5. ^ Ratner, Adam J.; Aagaard, Kjersti; Riehle, Kevin; Ma, Jun; Segata, Nicola; Mistretta, Toni-Ann; Coarfa, Cristian; Raza, Sabeen; Rosenbaum, Sean; Van den Veyver, Ignatia; Milosavljevic, Aleksandar; Gevers, Dirk; Huttenhower, Curtis; Petrosino, Joseph; Versalovic, James (2012). "A Metagenomic Approach to Characterization of the Vaginal Microbiome Signature in Pregnancy". PLoS ONE. 7 (6): e36466. Bibcode:2012PLoSO...736466A. ISSN 1932-6203. PMC 3374618 . PMID 22719832. doi:10.1371/journal.pone.0036466. 
  6. ^ Senok, Abiola C; Verstraelen, Hans; Temmerman, Marleen; Botta, Giuseppe A; Senok, Abiola C (2009). "Probiotics for the treatment of bacterial vaginosis". Cochrane Database Syst Rev (4): CD006289. PMID 19821358. doi:10.1002/14651858.CD006289.pub2. 
  7. ^ Nardis, C.; Mastromarino, P.; Mosca, L. (September–October 2013). "Vaginal microbiota and viral sexually transmitted diseases". Annali di Igiene. 25 (5): 443–56. PMID 24048183. doi:10.7416/ai.2013.1946 (inactive 2017-01-31). 
  8. ^ Can Yogurt Prevent Yeast Infections?. Planned Parenthood Advocates of Arizona. 28 February 2012. Retrieved 28 February 2012.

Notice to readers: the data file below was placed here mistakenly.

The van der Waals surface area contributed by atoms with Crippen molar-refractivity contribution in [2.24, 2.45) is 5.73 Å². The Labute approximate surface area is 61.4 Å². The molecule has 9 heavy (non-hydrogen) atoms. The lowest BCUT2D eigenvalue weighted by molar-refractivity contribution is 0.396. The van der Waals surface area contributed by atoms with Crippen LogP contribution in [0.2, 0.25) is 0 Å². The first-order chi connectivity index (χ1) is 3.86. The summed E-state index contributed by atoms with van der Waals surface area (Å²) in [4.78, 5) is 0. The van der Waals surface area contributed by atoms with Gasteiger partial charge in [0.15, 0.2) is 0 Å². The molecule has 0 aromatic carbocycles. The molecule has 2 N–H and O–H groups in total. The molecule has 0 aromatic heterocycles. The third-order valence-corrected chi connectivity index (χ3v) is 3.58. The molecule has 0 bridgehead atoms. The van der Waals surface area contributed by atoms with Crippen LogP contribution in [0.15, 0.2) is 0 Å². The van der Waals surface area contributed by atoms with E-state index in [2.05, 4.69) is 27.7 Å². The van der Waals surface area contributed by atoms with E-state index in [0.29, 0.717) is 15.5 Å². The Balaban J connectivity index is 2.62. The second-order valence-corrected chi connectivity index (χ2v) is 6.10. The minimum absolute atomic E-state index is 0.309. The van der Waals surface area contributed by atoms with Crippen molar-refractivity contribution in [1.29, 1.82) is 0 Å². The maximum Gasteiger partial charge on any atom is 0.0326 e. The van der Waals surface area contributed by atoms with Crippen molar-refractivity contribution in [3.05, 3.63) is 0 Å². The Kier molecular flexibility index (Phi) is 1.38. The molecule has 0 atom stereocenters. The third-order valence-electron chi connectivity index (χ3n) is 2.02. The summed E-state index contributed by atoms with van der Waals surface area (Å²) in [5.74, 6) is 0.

9. ^ Durchschein F, Petritsch W, Hammer HF (2016). "Diet therapy for inflammatory bowel diseases: The established and the new". World J Gastroenterol (Review). 22 (7): 2179–94. PMC 4734995 . PMID 26900283. doi:10.3748/wjg.v22.i7.2179 (inactive 2017-01-31). 
  10. ^ Doron S, Snydman DR (2015). "Risk and safety of probiotics.". Clin Infect Dis (Review). 60 Suppl 2: S129–34. PMC 4490230 . PMID 25922398. doi:10.1093/cid/civ085. 
  11. ^ Singhi SC, Kumar S (2016). "Probiotics in critically ill children". F1000Res (Review). 5: 407. PMC 4813632 . PMID 27081478. doi:10.12688/f1000research.7630.1. 
  12. ^ "Lactobacillus acidophilus". Natural Medicines Comprehensive Database, Consumer Version. Medline Plus. Retrieved April 20, 2012. 
  13. ^ Ghouri, Yezaz A; Richards, David M; Rahimi, Erik F; Krill, Joseph T; Jelinek, Katherine A; DuPont, Andrew W (9 December 2014). "Systematic review of randomized controlled trials of probiotics, prebiotics, and synbiotics in inflammatory bowel disease". Clin Exp Gastroenterol. 7: 473–487. PMC 4266241 . PMID 25525379. doi:10.2147/CEG.S27530.